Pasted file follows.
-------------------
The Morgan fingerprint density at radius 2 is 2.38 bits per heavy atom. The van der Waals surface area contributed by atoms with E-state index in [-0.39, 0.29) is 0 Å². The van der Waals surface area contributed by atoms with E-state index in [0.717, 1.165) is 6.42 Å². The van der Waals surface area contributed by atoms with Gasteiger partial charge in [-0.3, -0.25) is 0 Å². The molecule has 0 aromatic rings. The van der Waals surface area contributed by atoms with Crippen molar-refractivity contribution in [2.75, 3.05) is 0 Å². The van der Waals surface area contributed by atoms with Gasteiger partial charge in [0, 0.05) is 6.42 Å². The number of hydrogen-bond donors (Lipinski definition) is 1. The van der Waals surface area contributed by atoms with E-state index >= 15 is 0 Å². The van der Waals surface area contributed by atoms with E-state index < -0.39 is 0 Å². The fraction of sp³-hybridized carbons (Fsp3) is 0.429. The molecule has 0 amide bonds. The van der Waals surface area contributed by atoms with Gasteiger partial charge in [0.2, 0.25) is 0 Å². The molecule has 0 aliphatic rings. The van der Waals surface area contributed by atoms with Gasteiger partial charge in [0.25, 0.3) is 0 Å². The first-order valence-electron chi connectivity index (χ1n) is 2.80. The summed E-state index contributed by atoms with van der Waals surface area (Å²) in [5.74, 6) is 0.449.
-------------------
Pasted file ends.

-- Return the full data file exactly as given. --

The Morgan fingerprint density at radius 2 is 2.38 bits per heavy atom. The van der Waals surface area contributed by atoms with E-state index in [-0.39, 0.29) is 0 Å². The van der Waals surface area contributed by atoms with E-state index in [0.717, 1.165) is 6.42 Å². The van der Waals surface area contributed by atoms with Gasteiger partial charge in [-0.3, -0.25) is 0 Å². The molecule has 0 aromatic rings. The van der Waals surface area contributed by atoms with Crippen molar-refractivity contribution in [2.75, 3.05) is 0 Å². The van der Waals surface area contributed by atoms with Gasteiger partial charge in [0, 0.05) is 6.42 Å². The number of hydrogen-bond donors (Lipinski definition) is 1. The van der Waals surface area contributed by atoms with E-state index >= 15 is 0 Å². The van der Waals surface area contributed by atoms with E-state index < -0.39 is 0 Å². The fraction of sp³-hybridized carbons (Fsp3) is 0.429. The molecule has 0 amide bonds. The van der Waals surface area contributed by atoms with Gasteiger partial charge in [0.2, 0.25) is 0 Å². The molecule has 0 aliphatic rings. The van der Waals surface area contributed by atoms with Gasteiger partial charge in [0.25, 0.3) is 0 Å². The first-order valence-electron chi connectivity index (χ1n) is 2.80. The summed E-state index contributed by atoms with van der Waals surface area (Å²) in [5.74, 6) is 0.449.